Fatty acid biosynthesis in the apicoplast (FAS II system)
The de novo fatty acid biosynthesis takes place in the Apicomplexa via the FAS II pathway. This is similar to the fatty acid biosynthesis mechanism in plants and bacteria. Each reaction of fatty acid chain elongation is catalysed by separate monofunctional enzymes. The growing chain of fatty acid chain is held together by acyl carrier protein (ACP). This pathway takes place in the apicoplast in apicomplexans including Plasmodium species, Toxoplasma gondii and Neospora caninum. This suggests the endosymbiotic origin of this pathway. The experimental evidence showed that inhibition with triclosan or thiolactomycin, preferential inhibitors of FASII over FASI has led to strong growth inhibition in Plasmodium falciparum and T. gondii [1, 2, 3] and the incorporation of 14C-acetate into fatty acids preferentially resulted in the production of C10 to C14 chains and sensitive to triclosan in P. falciparum . These suggests the importance of this pathway in these organisms and the role of apicoplast in de novo synthesis of lipids.
In addition to producing fatty acids, this pathway is also important for the synthesis of lipoic acid, an essential co-factor of many enzymes including pyruvate dehydrogenase and keto-acid dehydrogenase complexes. Of these, pyruvate dehydrogenase is localised to apicoplast and de novo synthesis of lipoic acid is essential for its function. The product of FAS II pathway, octanoyl-ACP (8-carbon fatty acyl-ACP) is the substrate for lipoic acid synthesis (refer to lipoic acid metabolism pathway for further details).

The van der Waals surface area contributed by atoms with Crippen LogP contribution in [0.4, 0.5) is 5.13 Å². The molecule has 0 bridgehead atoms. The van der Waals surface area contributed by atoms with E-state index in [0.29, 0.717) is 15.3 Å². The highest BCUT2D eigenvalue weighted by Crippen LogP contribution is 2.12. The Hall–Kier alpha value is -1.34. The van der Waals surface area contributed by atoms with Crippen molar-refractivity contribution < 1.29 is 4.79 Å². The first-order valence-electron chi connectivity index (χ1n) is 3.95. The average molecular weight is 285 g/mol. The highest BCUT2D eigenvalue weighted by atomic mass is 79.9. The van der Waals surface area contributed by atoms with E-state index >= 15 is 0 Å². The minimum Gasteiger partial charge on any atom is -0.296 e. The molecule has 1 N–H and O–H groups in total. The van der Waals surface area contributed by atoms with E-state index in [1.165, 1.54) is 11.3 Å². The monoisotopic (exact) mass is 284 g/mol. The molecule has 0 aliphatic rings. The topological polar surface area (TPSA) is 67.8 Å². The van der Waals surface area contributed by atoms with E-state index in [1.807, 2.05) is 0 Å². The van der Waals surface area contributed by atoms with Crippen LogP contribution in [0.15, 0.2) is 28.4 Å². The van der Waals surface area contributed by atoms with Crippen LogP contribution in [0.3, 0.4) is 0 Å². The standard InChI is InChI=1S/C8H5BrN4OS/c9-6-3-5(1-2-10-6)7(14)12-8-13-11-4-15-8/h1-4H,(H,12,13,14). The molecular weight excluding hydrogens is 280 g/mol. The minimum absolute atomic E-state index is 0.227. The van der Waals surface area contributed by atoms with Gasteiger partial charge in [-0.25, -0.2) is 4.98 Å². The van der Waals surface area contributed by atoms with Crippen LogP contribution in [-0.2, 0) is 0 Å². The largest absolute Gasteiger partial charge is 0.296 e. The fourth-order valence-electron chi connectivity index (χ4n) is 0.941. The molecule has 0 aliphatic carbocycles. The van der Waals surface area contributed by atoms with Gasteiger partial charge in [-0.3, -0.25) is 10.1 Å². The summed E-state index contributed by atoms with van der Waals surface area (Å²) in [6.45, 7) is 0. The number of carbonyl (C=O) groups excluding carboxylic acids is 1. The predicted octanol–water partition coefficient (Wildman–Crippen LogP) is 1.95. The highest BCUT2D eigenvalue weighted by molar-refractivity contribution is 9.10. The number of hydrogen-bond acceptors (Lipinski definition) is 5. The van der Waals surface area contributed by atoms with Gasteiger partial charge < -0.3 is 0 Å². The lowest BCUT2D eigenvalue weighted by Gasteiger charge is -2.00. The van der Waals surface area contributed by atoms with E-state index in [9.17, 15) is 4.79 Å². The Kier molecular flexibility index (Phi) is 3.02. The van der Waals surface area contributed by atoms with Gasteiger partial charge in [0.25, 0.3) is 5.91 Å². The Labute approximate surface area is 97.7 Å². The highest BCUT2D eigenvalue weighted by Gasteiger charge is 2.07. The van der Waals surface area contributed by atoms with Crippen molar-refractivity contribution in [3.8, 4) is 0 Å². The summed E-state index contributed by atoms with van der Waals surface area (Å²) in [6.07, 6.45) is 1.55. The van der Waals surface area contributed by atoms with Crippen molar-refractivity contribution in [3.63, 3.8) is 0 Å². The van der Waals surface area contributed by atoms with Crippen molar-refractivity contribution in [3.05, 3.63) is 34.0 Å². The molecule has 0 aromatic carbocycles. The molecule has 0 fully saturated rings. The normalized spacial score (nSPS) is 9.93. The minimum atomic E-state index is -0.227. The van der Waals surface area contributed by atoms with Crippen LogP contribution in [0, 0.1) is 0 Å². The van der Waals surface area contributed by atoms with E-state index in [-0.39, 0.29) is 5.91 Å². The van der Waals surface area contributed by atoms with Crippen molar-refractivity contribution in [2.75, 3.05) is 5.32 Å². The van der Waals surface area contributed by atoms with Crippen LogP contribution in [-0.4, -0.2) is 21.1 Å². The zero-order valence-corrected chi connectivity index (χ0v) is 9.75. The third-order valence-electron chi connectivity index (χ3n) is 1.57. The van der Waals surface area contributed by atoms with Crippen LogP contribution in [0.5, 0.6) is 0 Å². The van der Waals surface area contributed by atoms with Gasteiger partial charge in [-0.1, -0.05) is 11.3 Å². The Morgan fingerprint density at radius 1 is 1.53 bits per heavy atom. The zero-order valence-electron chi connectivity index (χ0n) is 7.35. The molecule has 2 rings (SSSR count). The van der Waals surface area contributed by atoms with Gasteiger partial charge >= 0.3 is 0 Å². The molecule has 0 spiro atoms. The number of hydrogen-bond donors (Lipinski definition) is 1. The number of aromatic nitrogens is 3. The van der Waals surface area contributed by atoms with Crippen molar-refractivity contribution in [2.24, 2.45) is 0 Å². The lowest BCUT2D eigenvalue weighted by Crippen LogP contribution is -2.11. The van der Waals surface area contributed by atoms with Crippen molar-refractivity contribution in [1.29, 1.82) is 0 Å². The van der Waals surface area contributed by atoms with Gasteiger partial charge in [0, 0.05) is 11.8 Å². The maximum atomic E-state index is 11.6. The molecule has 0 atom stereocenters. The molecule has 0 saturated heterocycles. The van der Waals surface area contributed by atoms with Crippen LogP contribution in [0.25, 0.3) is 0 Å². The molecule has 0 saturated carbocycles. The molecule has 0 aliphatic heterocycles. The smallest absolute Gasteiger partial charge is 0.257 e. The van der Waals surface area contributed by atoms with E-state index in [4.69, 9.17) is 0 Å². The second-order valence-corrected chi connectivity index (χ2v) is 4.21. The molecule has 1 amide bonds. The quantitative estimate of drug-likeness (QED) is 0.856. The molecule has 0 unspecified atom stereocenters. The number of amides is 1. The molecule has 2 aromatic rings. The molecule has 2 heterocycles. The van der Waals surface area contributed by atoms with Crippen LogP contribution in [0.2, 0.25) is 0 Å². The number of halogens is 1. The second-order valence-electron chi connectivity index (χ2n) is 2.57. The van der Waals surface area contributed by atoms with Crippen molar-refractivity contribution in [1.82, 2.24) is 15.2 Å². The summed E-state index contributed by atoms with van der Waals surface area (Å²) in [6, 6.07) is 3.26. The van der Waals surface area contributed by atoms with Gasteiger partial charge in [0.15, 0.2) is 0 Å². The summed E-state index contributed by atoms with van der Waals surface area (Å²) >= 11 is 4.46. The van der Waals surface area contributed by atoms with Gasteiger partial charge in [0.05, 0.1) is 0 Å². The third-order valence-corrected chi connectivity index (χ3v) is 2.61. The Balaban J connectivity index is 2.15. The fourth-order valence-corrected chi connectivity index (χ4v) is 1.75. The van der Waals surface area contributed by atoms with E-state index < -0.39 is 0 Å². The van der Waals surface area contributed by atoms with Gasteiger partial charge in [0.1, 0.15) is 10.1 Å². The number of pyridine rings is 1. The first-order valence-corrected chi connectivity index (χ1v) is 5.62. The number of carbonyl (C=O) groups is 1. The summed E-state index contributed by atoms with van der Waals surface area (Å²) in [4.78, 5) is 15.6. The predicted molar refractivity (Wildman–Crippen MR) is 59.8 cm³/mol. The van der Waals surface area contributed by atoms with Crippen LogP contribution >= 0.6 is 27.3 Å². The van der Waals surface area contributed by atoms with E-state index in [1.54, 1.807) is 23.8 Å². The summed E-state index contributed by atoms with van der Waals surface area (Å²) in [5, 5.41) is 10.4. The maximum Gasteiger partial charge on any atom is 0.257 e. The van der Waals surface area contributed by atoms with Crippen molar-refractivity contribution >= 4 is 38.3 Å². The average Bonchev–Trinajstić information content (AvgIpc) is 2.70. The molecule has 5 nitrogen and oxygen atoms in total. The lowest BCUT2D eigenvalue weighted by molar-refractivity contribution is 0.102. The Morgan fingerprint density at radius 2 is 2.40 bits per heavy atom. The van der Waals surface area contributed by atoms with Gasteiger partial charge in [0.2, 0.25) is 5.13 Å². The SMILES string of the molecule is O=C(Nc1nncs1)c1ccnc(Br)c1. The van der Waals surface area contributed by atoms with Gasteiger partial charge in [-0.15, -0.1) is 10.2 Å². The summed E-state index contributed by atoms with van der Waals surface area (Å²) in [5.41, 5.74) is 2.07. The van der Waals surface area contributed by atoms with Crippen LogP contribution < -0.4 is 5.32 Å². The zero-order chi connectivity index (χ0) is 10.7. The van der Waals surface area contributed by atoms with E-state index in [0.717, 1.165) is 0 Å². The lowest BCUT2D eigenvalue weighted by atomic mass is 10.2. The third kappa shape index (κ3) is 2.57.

The bioinformatics predictions suggest that at least one of the isoforms of enzymes glycerol-3-phosphate O-acyltransferase and 1-acyl-glycerol-3-P O-acyltransferase are targeted to the apicoplast in T. gondii. The metabolic labelling studies with 14C-acetate in T. gondii extracellular tachyzoites showed the production of numerous glycerolipids and sphingolipids with 14C labelling. In addition, the inhibition of FAS II pathway with haloxyfop has resulted in reduction in these glycerolipids and sphingolipids. The metabolic labelling of host lipids prior to infection with unlabelled tachyzoites showed that the intracellular parasites were not able to produce at least some of the polar lipids, mainly T. gondii-specific glycerolipids . These evidences demonstrate the role of FAS II pathway in the production of fatty acids for glycerolipid biosynthesis. So, the above mentioned enzymes were added to this pathway. The enzymes involved in the synthesis of glycerolipids from apicoplast synthesised acyl-ACP are also present in the corresponding MPMP metabolic pathway of fatty acid synthesis in the apicoplast.
|Enzyme||EC Number||Gene id|
|3-oxoacyl:ACP synthase III||22.214.171.124||NCLIV_031900|
|b-ketoacyl-ACP synthase I||126.96.36.199||NCLIV_000530|
|Acyl-ACP thiolesterase||188.8.131.52||Missing in annotation|
|Apicoplast acetyl-CoA carboxylase (ACCase1)||184.108.40.206; 220.127.116.11||NCLIV_004860|
|Triose phosphate translocator||none||NCLIV_026210|
Sources and fates of metabolites
|Substrate||Source pathways||Product||Fate pathways|
|Acetyl-CoA||Pyruvate metabolism||Fatty acyl-ACP (C8)||Lipoic acid metabolism|
|ACP||Pantothenate and CoA biosynthesis||Fatty acid (upto C16)||Fatty acid elongation in the cytosol, Fatty acid elongation in the ER, Fatty acid recycling and degradation, Phosphatidylethanolamine and phosphatidylserine metabolism|
|Glycerone-P||Glycolysis||Diacylglycerol-3P||Phosphatidylethanolamine and phosphatidylserine metabolism|